Telltale body language

Photo used under Creative Commons License

Photo used under Creative Commons License

Macy Sliman, Staff Writer

   Communication is a vital tool in our relational society. This is obvious by the amount of things we actually get wrong. There are countless languages all over the world and even more cultural differences that pertain to our difficulty of verbally communicating effectively. Not only are there these sorts of roadblocks in the day-to-day spoken exchange of ideas, but there is also the deceptive and illusive body language that attributes to communication in every conversation.

   Anthropologist Ray Birdwhistell is one of the original experts of nonverbal communication. Birdwhistell observes that the average human speaks about ten to eleven minutes a day while, at the same time, we can create and recognize about 250,000 facial expressions. This supports the fact that people do most of their communication through nonverbal cues such as expression and body language. We use this nonverbal language in almost every social interaction and these messages contribute to how we create and cultivate relationships with people.

   Birdwhistell notes the significance of body language in different situations, such as when someone is telling a lie. There are eight basic gestures of a liar to keep a wary eye out for. The first is the mouth cover. When the person you are speaking with is asked a question and they hesitate by covering their mouth, this could mean that they are lying. This is somewhat of a subconscious way of the body trying to stop us from the deceitful words that are about to come out.

   The second popular gesture of liars is the nose touch; this can often be several rubs or one quick one. This type of gesture should not be confused with the itchy nose, although developing a random itch is also a good sign someone is uncomfortable and trying to keeping distracted by scratching.

   The next deceitful gesture is the general eye rub. This mimics the “see no evil” saying by closing one’s eye to avoid looking at the person they are trying to deceive.

   The fifth gesture is a sister sign to the last in its imitation of “hear no evil.” This sign is an attempt to block out the lie by physically covering the ear or tugging on it.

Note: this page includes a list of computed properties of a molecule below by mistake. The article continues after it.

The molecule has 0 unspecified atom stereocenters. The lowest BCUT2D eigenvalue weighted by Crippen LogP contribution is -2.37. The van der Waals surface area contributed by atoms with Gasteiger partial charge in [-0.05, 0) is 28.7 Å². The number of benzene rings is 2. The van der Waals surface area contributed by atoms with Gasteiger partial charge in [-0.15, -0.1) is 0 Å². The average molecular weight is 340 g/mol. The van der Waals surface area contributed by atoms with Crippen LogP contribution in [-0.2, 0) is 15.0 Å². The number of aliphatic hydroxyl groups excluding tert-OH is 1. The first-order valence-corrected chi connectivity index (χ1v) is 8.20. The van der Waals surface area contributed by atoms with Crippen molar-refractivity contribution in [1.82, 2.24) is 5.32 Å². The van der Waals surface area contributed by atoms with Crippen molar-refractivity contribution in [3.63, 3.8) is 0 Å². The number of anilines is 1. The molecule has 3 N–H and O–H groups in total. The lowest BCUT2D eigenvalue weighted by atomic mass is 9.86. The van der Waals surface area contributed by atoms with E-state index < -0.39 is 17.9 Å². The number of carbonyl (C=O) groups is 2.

Moving down from the ear, the next sign of lying is the neck scratch. This gesture is often under the lobe and is usually done with the index finger of the writing hand a total of five times. This gesture says, “I do not agree” and can be more easily noticed if the person is actually saying something to the contrary like, “I can understand how you felt.”

   Another sign of deceit is placing any fingers in the mouth. When this is being done, it usually means that reassurance is needed like a child having a blanket or sticking a thumb in their mouth for comfort.

   Lastly, the collar pull is the most noticeable gesture that someone is feeling uncomfortable with being dishonest. This movement embodies the saying, “hot under the collar” which refers to when a person is under pressure and starts to sweat, needing to pull the collar away from the neck in order to get more cool air to circulate.

   Now, personally, I could have really avoided some sketchy relationships had I been a little more aware of the volume of red flags I was receiving via body language. While the study of body language is not an exact science, these are a few telltale signs that someone is lying or hiding something that could help you avoid being the victim of deceit.

What do you think?

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